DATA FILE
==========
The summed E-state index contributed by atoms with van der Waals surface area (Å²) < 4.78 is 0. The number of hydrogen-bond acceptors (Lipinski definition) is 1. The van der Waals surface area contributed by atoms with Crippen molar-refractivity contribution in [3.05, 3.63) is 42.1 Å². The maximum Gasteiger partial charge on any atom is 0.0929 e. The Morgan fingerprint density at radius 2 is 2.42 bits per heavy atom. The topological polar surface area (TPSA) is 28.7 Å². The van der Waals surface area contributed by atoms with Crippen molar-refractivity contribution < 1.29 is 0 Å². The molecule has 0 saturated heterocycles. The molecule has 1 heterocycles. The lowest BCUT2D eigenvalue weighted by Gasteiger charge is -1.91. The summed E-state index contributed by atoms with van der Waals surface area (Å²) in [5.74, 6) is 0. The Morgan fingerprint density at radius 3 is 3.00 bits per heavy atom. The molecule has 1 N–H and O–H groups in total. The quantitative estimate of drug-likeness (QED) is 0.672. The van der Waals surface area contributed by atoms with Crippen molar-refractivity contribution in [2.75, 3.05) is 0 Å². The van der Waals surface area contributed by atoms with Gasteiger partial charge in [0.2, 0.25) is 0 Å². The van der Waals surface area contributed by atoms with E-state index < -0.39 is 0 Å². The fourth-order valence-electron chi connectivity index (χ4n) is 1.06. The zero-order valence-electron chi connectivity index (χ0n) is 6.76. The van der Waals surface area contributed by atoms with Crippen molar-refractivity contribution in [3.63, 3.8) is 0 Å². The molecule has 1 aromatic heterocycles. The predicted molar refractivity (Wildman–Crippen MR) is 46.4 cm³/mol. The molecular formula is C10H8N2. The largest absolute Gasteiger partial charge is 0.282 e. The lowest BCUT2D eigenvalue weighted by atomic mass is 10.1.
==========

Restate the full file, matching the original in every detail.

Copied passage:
The summed E-state index contributed by atoms with van der Waals surface area (Å²) < 4.78 is 0. The number of hydrogen-bond acceptors (Lipinski definition) is 1. The van der Waals surface area contributed by atoms with Crippen molar-refractivity contribution in [3.05, 3.63) is 42.1 Å². The maximum Gasteiger partial charge on any atom is 0.0929 e. The Morgan fingerprint density at radius 2 is 2.42 bits per heavy atom. The topological polar surface area (TPSA) is 28.7 Å². The van der Waals surface area contributed by atoms with Crippen molar-refractivity contribution < 1.29 is 0 Å². The molecule has 0 saturated heterocycles. The molecule has 1 heterocycles. The lowest BCUT2D eigenvalue weighted by Gasteiger charge is -1.91. The summed E-state index contributed by atoms with van der Waals surface area (Å²) in [5.74, 6) is 0. The Morgan fingerprint density at radius 3 is 3.00 bits per heavy atom. The molecule has 1 N–H and O–H groups in total. The quantitative estimate of drug-likeness (QED) is 0.672. The van der Waals surface area contributed by atoms with Crippen molar-refractivity contribution in [2.75, 3.05) is 0 Å². The van der Waals surface area contributed by atoms with Gasteiger partial charge in [0.2, 0.25) is 0 Å². The van der Waals surface area contributed by atoms with E-state index < -0.39 is 0 Å². The fourth-order valence-electron chi connectivity index (χ4n) is 1.06. The zero-order valence-electron chi connectivity index (χ0n) is 6.76. The van der Waals surface area contributed by atoms with Crippen molar-refractivity contribution in [3.63, 3.8) is 0 Å². The molecule has 1 aromatic heterocycles. The predicted molar refractivity (Wildman–Crippen MR) is 46.4 cm³/mol. The molecular formula is C10H8N2. The largest absolute Gasteiger partial charge is 0.282 e. The lowest BCUT2D eigenvalue weighted by atomic mass is 10.1.